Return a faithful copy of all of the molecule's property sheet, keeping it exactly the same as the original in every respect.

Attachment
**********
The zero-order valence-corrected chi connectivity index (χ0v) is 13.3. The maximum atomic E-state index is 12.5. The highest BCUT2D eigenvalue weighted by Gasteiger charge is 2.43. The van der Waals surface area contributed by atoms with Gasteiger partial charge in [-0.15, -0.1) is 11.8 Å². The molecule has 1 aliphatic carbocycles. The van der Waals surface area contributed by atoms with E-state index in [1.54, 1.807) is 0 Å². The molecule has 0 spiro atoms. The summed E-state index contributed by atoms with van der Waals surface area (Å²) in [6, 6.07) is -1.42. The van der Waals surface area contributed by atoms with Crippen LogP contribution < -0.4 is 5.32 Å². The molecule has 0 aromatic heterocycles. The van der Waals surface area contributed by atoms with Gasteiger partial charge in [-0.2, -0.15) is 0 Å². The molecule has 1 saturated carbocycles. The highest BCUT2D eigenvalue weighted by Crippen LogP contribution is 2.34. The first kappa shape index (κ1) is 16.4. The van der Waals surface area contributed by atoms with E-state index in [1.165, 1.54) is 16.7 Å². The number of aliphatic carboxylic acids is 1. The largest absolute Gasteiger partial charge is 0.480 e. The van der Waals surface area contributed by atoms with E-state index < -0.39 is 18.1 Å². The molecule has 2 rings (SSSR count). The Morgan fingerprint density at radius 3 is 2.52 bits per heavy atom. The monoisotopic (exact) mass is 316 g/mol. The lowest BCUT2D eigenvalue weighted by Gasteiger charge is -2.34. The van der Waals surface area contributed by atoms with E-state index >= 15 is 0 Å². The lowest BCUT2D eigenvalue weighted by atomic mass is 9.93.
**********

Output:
The zero-order valence-corrected chi connectivity index (χ0v) is 13.3. The maximum atomic E-state index is 12.5. The highest BCUT2D eigenvalue weighted by Gasteiger charge is 2.43. The van der Waals surface area contributed by atoms with Gasteiger partial charge in [-0.15, -0.1) is 11.8 Å². The molecule has 1 aliphatic carbocycles. The van der Waals surface area contributed by atoms with E-state index in [1.54, 1.807) is 0 Å². The molecule has 0 spiro atoms. The summed E-state index contributed by atoms with van der Waals surface area (Å²) in [6, 6.07) is -1.42. The van der Waals surface area contributed by atoms with Crippen LogP contribution < -0.4 is 5.32 Å². The molecule has 0 aromatic heterocycles. The van der Waals surface area contributed by atoms with Gasteiger partial charge in [-0.2, -0.15) is 0 Å². The molecule has 1 saturated carbocycles. The highest BCUT2D eigenvalue weighted by Crippen LogP contribution is 2.34. The first kappa shape index (κ1) is 16.4. The van der Waals surface area contributed by atoms with E-state index in [1.165, 1.54) is 16.7 Å². The number of aliphatic carboxylic acids is 1. The largest absolute Gasteiger partial charge is 0.480 e. The van der Waals surface area contributed by atoms with E-state index < -0.39 is 18.1 Å². The molecule has 2 rings (SSSR count). The Morgan fingerprint density at radius 3 is 2.52 bits per heavy atom. The monoisotopic (exact) mass is 316 g/mol. The lowest BCUT2D eigenvalue weighted by Gasteiger charge is -2.34. The van der Waals surface area contributed by atoms with E-state index >= 15 is 0 Å². The lowest BCUT2D eigenvalue weighted by atomic mass is 9.93.